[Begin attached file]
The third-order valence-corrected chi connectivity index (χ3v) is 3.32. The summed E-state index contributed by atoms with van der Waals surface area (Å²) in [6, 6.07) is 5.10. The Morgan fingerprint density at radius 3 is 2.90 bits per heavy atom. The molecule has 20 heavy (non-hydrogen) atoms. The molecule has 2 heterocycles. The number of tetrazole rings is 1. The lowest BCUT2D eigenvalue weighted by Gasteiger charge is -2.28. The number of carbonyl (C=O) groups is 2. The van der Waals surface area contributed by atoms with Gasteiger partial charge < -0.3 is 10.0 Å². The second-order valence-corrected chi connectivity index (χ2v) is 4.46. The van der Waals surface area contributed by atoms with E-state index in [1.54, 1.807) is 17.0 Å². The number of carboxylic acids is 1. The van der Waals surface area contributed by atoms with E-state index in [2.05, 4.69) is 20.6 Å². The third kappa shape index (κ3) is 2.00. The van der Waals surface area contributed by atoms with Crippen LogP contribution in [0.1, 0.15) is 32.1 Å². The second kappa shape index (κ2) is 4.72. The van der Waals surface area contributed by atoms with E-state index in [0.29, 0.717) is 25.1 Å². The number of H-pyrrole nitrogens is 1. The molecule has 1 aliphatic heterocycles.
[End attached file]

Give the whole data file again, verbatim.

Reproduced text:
The third-order valence-corrected chi connectivity index (χ3v) is 3.32. The summed E-state index contributed by atoms with van der Waals surface area (Å²) in [6, 6.07) is 5.10. The Morgan fingerprint density at radius 3 is 2.90 bits per heavy atom. The molecule has 20 heavy (non-hydrogen) atoms. The molecule has 2 heterocycles. The number of tetrazole rings is 1. The lowest BCUT2D eigenvalue weighted by Gasteiger charge is -2.28. The number of carbonyl (C=O) groups is 2. The van der Waals surface area contributed by atoms with Gasteiger partial charge < -0.3 is 10.0 Å². The second-order valence-corrected chi connectivity index (χ2v) is 4.46. The van der Waals surface area contributed by atoms with E-state index in [1.54, 1.807) is 17.0 Å². The number of carboxylic acids is 1. The van der Waals surface area contributed by atoms with E-state index in [2.05, 4.69) is 20.6 Å². The third kappa shape index (κ3) is 2.00. The van der Waals surface area contributed by atoms with Crippen LogP contribution in [0.1, 0.15) is 32.1 Å². The second kappa shape index (κ2) is 4.72. The van der Waals surface area contributed by atoms with E-state index in [0.29, 0.717) is 25.1 Å². The number of H-pyrrole nitrogens is 1. The molecule has 1 aliphatic heterocycles.